Roy Hodgson Faces Liverpool for the First Time Since Sacking—A Photo-Essay
Felt that he wasn’t given a chance, the ex-Liverpool manager has been granted a near savior’s role at West Brom.
Roy Hodgson’s return to the sideline as manager with West Brom witnessed an immediate turn-around for a club whose term in the Premier League was beginning to look like a short visit.
Seven weeks into his tenure, he had yet to lose his first five games. Winning one and drawing four would not be grounds for bestowing a manager with aura, but sitting in 17th place upon arrival and taking the team to 16th place in April is a feat of stabilization, one that eluded him at Liverpool, whom he would be facing for the first time since his ignoble sacking less than three months prior.
Now it was time to watch him closely, study his profile; this was the moment of his return, as if those first five games were only whispers of his impending arrival.
His nine-season absence from the Premier League from 1999-2007 was less of a journey that his five weeks of reflection and licking his wounds after Liverpool sacked him in January.
At Fulham, his dapper figure was a familiar sight. He was someone we felt we knew, an uncle, our mother’s older brother. You wanted to hear the stories of his time in Scandinavia, the Middle East, Italy, and Switzerland.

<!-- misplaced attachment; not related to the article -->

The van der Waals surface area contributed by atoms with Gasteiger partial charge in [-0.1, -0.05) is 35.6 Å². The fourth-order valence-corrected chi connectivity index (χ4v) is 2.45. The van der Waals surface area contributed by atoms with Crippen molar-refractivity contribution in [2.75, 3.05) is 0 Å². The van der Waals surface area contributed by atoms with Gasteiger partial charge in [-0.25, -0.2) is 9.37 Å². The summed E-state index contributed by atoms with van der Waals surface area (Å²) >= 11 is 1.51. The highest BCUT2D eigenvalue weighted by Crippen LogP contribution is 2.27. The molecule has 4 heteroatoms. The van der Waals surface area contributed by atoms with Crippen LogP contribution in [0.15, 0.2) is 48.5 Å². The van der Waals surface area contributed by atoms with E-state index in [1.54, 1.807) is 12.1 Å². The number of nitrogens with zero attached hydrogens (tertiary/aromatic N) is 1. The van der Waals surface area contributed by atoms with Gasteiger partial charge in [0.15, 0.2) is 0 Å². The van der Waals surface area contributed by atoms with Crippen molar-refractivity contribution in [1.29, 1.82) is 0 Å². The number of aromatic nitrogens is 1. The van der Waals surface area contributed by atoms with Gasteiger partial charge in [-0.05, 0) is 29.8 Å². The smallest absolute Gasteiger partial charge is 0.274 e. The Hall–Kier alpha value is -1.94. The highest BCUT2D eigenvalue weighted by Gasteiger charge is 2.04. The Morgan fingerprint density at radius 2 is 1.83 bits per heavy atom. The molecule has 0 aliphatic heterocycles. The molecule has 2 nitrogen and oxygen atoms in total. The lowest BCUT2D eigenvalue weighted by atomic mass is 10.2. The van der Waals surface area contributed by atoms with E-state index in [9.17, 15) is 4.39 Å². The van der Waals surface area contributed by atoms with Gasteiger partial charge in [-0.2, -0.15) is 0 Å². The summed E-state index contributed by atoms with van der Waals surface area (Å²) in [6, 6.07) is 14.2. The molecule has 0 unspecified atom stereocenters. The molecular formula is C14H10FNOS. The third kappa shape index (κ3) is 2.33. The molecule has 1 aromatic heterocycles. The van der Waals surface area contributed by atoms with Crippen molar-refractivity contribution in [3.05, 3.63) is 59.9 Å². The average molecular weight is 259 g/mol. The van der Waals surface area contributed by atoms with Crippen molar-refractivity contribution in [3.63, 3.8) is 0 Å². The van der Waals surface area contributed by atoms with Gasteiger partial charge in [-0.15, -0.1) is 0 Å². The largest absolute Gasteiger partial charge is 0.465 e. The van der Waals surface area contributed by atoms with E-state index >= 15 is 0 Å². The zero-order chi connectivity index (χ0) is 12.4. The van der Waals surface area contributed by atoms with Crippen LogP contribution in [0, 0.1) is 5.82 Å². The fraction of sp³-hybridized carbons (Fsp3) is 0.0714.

But Liverpool had banished him, sent him beyond the gates, where word—when it got through—was that he was taking it all very hard. Now he had an opportunity to face his judge on new terms.
We watch closely because something had to have changed. He may have gone into the jungle slightly deranged, but he walked out through the other side. Now he’s a man in a trench coat, no longer so lovable with that eternal scowl and overwhelming seriousness not only to save a struggling team, but a struggling career.
There are deeper grooves around the eyes and the face is calloused. The elements are always harsher in exile. His reintegration is also a massive test. Can he still manage at the highest level? We spy just off to the side, embedded in a pocket of concrete, behind the cover of densely crowded heads.
We never see him reacting to developments on the pitch. The reaction shot is too predictable and he’d offer us a contrivance, something unnatural, leaving us with little to decipher. We want to see him scratch his ear, wipe his brow, reveal a mild tic without his knowledge. But at halftime we catch him looking at the camera as furtively as we have been looking at him. Maybe he knew all along. In the most minimal of acknowledgments he indictae that he was one step ahead.
But Kenny Dalglish is a mystery too. Does he feel the weight that his adversary carries around? As a permanent fixture at the club, he witnessed Hodgson’s reign from the beginning. He knew very well what a new manager was up against and certainly had strong feelings about what needed to be done, and when he pleased, offered unofficial assessments. Whether or not he supported Hodgson, and whether or not he wanted the job himself matter little. He was the man who replaced him, and as a result is wrapped up in his predecessor’s fate. Are they wearing the same coat?